Chicago’s mayoral election: A tale of two cities

CHICAGO – As the supporters of the Jesus Chuy Garcia campaign gathered at the Alhambra Palace here after the elections in February it had become clear that not only had a run-off against Mayor Emanuel been achieved in the primary but that he had obtained almost 34 percent of the vote. It was the first time an incumbent had been forced into a run-off in Chicago and there was a feeling of coming victory.

Chuy was developing a narrative of Chicago as a tale of two cities, one of a gleaming downtown, the other of neighborhoods being neglected.

It is a  city where the rich corporations are  not paying their fair share of taxes and the poor are being fleeced through red light traffic schemes to raise revenues on the backs of working class people.

It is  city plagued by violence, leading the nation in murders every year of Emanuel’s mayoralty.

It is a city that closed 50 schools mainly in Black and Latino neighborhoods by fiat.  Yet, the next day following that February primary, the issue in the media became: What is Chuy’s financial plan? Did he have the skill to manage a city budget?

Chuy was hammered by the media and the Emanuel campaign to be specific. He proposed cutting tax increment financing districts and sharing expenses with other governments and possibly a graduated income tax, which was said to be unconstitutional in Illinois. He argued upon election he would audit the books to see how money was spent and how to make changes, something not done by Emanuel.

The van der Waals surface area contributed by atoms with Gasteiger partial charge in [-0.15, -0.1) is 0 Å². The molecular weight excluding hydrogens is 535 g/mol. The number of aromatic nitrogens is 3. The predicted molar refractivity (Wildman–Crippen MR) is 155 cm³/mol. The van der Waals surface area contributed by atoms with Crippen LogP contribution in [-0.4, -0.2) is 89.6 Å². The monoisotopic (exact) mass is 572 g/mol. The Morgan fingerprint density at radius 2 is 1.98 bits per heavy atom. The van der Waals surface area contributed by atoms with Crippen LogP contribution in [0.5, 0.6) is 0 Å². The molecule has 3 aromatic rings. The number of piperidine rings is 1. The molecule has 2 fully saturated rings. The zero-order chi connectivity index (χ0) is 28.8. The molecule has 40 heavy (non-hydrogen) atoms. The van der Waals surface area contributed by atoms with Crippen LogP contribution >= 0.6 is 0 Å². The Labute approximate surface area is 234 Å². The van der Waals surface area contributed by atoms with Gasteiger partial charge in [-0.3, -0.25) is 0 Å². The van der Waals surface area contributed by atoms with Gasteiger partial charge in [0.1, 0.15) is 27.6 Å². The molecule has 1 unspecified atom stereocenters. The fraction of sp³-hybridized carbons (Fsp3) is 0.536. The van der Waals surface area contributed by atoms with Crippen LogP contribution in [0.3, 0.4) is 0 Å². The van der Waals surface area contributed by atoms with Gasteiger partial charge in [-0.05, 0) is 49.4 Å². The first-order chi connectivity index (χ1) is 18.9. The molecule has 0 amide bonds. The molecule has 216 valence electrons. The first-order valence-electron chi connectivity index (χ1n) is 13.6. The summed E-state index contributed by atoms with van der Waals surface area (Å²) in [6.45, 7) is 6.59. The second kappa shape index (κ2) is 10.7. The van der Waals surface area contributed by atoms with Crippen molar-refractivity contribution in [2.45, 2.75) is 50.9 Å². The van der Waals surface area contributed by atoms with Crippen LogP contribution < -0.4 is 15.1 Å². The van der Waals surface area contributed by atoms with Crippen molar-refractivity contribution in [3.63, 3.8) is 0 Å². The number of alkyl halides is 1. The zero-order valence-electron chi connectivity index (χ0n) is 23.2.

The question of finances and managing the budget would not go away for Chuy , but the same concern was not raised about the horrible financial condition of the city under Emanuel’s leadership. Under Emanuel the city’s bond rating has been downgraded five times. It is barely above junk status. No determination was made on how to make payments for pensions.

Emanuel’s narrative was that he is leading the city in the right direction, making hard tough decisions and that the city could not afford to make a change and risk becoming bankrupt like Detroit. Chuy challenged this narrative as not being enough, with working and poor people suffering as a consequence, but there was little challenge from the media.

Of course, money does matter, Emanuel outspent Chuy $23 million to $6 million and while not knowing how all the money was spent, television and radio was saturated with commercials for Emanuel. While Chuy was constantly seeking ways to introduce himself to the electorate, Emanuel was recreating himself as a gentler person that was learning to listen to people’s concerns and defining Chuy through negative commercials as not prepared for the job.

Chuy was able to run a competitive campaign due to committed volunteers that provided a strong ground game. The unions provided money and workers. The Chicago Teacher Union, SEIU, Amalgamated Transit Union Local 308 and the Electrical Workers Western Region among others contributed significantly. Emanuel also claimed union support, especially surrounding himself in commercials with union members.

In the Apr. 17 run-off election Emanuel won 64 percent of the white vote, 57 percent of the Black vote and 39 percent of the Latino vote. He was able to increase his Black vote by 14.5 percent, the white vote by 11.25 percent. 

This election deserves serious study by progressive forces. Among the most important question to solve is how to interest the over 50 percent of people who don’t participate in Chicago politics. 

Photo: Terrence Antonio James/AP & Chicago Tribune


Shelby Richardson
Shelby Richardson

Shelby Richardson is a retired public worker and trade unionist in Chicago.